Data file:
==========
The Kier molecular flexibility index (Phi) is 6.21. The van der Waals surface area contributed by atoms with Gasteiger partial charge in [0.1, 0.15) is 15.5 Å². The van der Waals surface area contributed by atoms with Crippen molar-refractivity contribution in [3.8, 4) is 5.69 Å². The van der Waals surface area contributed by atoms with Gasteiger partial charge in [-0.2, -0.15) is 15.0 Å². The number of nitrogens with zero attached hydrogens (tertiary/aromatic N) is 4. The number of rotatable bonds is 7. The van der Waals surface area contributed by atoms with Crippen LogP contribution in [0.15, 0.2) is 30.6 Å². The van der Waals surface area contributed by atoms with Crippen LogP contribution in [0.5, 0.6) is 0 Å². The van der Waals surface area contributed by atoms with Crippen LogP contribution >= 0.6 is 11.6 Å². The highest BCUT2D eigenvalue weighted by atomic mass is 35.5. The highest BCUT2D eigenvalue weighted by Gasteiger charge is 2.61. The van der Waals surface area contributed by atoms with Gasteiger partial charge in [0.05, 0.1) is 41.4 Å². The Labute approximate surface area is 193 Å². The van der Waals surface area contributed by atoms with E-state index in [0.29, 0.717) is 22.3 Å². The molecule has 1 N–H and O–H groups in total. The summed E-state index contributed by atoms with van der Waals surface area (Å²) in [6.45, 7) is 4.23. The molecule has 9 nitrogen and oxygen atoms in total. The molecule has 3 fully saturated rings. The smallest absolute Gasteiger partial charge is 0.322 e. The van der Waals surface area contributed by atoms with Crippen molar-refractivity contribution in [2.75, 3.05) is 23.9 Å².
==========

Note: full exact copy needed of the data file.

The Kier molecular flexibility index (Phi) is 6.21. The van der Waals surface area contributed by atoms with Gasteiger partial charge in [0.1, 0.15) is 15.5 Å². The van der Waals surface area contributed by atoms with Crippen molar-refractivity contribution in [3.8, 4) is 5.69 Å². The van der Waals surface area contributed by atoms with Gasteiger partial charge in [-0.2, -0.15) is 15.0 Å². The number of nitrogens with zero attached hydrogens (tertiary/aromatic N) is 4. The number of rotatable bonds is 7. The van der Waals surface area contributed by atoms with Crippen LogP contribution in [0.15, 0.2) is 30.6 Å². The van der Waals surface area contributed by atoms with Crippen LogP contribution in [0.5, 0.6) is 0 Å². The van der Waals surface area contributed by atoms with Crippen LogP contribution >= 0.6 is 11.6 Å². The highest BCUT2D eigenvalue weighted by atomic mass is 35.5. The highest BCUT2D eigenvalue weighted by Gasteiger charge is 2.61. The van der Waals surface area contributed by atoms with Gasteiger partial charge in [0.05, 0.1) is 41.4 Å². The Labute approximate surface area is 193 Å². The van der Waals surface area contributed by atoms with E-state index in [0.29, 0.717) is 22.3 Å². The molecule has 1 N–H and O–H groups in total. The summed E-state index contributed by atoms with van der Waals surface area (Å²) in [6.45, 7) is 4.23. The molecule has 9 nitrogen and oxygen atoms in total. The molecule has 3 fully saturated rings. The smallest absolute Gasteiger partial charge is 0.322 e. The van der Waals surface area contributed by atoms with Crippen molar-refractivity contribution in [2.75, 3.05) is 23.9 Å².